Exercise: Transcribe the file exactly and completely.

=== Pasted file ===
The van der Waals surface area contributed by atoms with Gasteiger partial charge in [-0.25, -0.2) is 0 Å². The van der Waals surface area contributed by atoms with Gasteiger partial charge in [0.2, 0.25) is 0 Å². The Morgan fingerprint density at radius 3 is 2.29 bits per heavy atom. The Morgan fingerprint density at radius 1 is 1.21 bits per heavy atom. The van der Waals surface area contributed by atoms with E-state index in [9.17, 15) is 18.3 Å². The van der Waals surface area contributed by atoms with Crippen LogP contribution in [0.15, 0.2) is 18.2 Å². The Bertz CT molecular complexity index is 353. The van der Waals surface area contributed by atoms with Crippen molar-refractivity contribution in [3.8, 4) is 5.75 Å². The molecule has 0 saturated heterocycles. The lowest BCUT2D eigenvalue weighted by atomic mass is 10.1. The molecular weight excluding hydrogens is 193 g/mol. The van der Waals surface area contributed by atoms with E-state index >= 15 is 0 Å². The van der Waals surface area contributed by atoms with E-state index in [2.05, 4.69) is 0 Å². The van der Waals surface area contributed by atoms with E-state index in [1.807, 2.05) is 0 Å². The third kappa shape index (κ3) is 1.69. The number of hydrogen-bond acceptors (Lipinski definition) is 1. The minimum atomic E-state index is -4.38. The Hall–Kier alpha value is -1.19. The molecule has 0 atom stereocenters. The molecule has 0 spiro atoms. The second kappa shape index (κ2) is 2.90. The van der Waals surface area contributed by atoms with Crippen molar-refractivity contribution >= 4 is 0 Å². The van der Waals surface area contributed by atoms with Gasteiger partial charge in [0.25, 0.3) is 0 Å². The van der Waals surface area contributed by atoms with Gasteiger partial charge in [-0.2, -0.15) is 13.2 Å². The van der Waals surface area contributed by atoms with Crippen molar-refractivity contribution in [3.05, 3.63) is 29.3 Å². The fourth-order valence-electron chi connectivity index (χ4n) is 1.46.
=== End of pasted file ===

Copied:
The van der Waals surface area contributed by atoms with Gasteiger partial charge in [-0.25, -0.2) is 0 Å². The van der Waals surface area contributed by atoms with Gasteiger partial charge in [0.2, 0.25) is 0 Å². The Morgan fingerprint density at radius 3 is 2.29 bits per heavy atom. The Morgan fingerprint density at radius 1 is 1.21 bits per heavy atom. The van der Waals surface area contributed by atoms with E-state index in [9.17, 15) is 18.3 Å². The van der Waals surface area contributed by atoms with Crippen LogP contribution in [0.15, 0.2) is 18.2 Å². The Bertz CT molecular complexity index is 353. The van der Waals surface area contributed by atoms with Crippen molar-refractivity contribution in [3.8, 4) is 5.75 Å². The molecule has 0 saturated heterocycles. The lowest BCUT2D eigenvalue weighted by atomic mass is 10.1. The molecular weight excluding hydrogens is 193 g/mol. The van der Waals surface area contributed by atoms with E-state index >= 15 is 0 Å². The van der Waals surface area contributed by atoms with E-state index in [2.05, 4.69) is 0 Å². The van der Waals surface area contributed by atoms with E-state index in [1.807, 2.05) is 0 Å². The third kappa shape index (κ3) is 1.69. The number of hydrogen-bond acceptors (Lipinski definition) is 1. The minimum atomic E-state index is -4.38. The Hall–Kier alpha value is -1.19. The molecule has 0 atom stereocenters. The molecule has 0 spiro atoms. The second kappa shape index (κ2) is 2.90. The van der Waals surface area contributed by atoms with Crippen molar-refractivity contribution >= 4 is 0 Å². The van der Waals surface area contributed by atoms with Gasteiger partial charge in [0.25, 0.3) is 0 Å². The van der Waals surface area contributed by atoms with Gasteiger partial charge in [-0.2, -0.15) is 13.2 Å². The van der Waals surface area contributed by atoms with Crippen molar-refractivity contribution in [3.05, 3.63) is 29.3 Å². The fourth-order valence-electron chi connectivity index (χ4n) is 1.46.